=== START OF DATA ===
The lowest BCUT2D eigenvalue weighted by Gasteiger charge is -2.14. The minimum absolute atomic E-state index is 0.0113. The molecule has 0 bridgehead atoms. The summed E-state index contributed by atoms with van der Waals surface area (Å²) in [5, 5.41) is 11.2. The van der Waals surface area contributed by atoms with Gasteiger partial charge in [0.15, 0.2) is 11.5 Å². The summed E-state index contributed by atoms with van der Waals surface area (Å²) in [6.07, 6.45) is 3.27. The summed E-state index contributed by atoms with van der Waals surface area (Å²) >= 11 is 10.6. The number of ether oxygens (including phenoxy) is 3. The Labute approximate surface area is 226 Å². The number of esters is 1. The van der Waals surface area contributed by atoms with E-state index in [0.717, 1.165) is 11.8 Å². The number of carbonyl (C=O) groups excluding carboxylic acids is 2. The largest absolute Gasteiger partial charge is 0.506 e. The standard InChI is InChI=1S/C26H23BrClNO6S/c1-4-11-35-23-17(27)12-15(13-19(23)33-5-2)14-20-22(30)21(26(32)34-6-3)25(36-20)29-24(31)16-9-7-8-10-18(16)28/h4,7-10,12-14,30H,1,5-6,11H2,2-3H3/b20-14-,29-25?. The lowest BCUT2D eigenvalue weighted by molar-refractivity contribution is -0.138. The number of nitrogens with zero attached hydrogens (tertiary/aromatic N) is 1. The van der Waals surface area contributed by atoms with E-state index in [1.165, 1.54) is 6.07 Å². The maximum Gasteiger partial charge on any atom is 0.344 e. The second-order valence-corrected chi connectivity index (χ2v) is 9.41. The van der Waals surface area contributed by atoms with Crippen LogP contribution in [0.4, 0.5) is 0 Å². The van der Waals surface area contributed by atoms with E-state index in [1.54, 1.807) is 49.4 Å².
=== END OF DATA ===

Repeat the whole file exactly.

The lowest BCUT2D eigenvalue weighted by Gasteiger charge is -2.14. The minimum absolute atomic E-state index is 0.0113. The molecule has 0 bridgehead atoms. The summed E-state index contributed by atoms with van der Waals surface area (Å²) in [5, 5.41) is 11.2. The van der Waals surface area contributed by atoms with Gasteiger partial charge in [0.15, 0.2) is 11.5 Å². The summed E-state index contributed by atoms with van der Waals surface area (Å²) in [6.07, 6.45) is 3.27. The summed E-state index contributed by atoms with van der Waals surface area (Å²) >= 11 is 10.6. The number of ether oxygens (including phenoxy) is 3. The Labute approximate surface area is 226 Å². The number of esters is 1. The van der Waals surface area contributed by atoms with E-state index in [0.717, 1.165) is 11.8 Å². The number of carbonyl (C=O) groups excluding carboxylic acids is 2. The largest absolute Gasteiger partial charge is 0.506 e. The standard InChI is InChI=1S/C26H23BrClNO6S/c1-4-11-35-23-17(27)12-15(13-19(23)33-5-2)14-20-22(30)21(26(32)34-6-3)25(36-20)29-24(31)16-9-7-8-10-18(16)28/h4,7-10,12-14,30H,1,5-6,11H2,2-3H3/b20-14-,29-25?. The lowest BCUT2D eigenvalue weighted by molar-refractivity contribution is -0.138. The number of nitrogens with zero attached hydrogens (tertiary/aromatic N) is 1. The van der Waals surface area contributed by atoms with E-state index in [1.165, 1.54) is 6.07 Å². The maximum Gasteiger partial charge on any atom is 0.344 e. The second-order valence-corrected chi connectivity index (χ2v) is 9.41. The van der Waals surface area contributed by atoms with Crippen LogP contribution in [0.4, 0.5) is 0 Å². The van der Waals surface area contributed by atoms with E-state index in [1.54, 1.807) is 49.4 Å².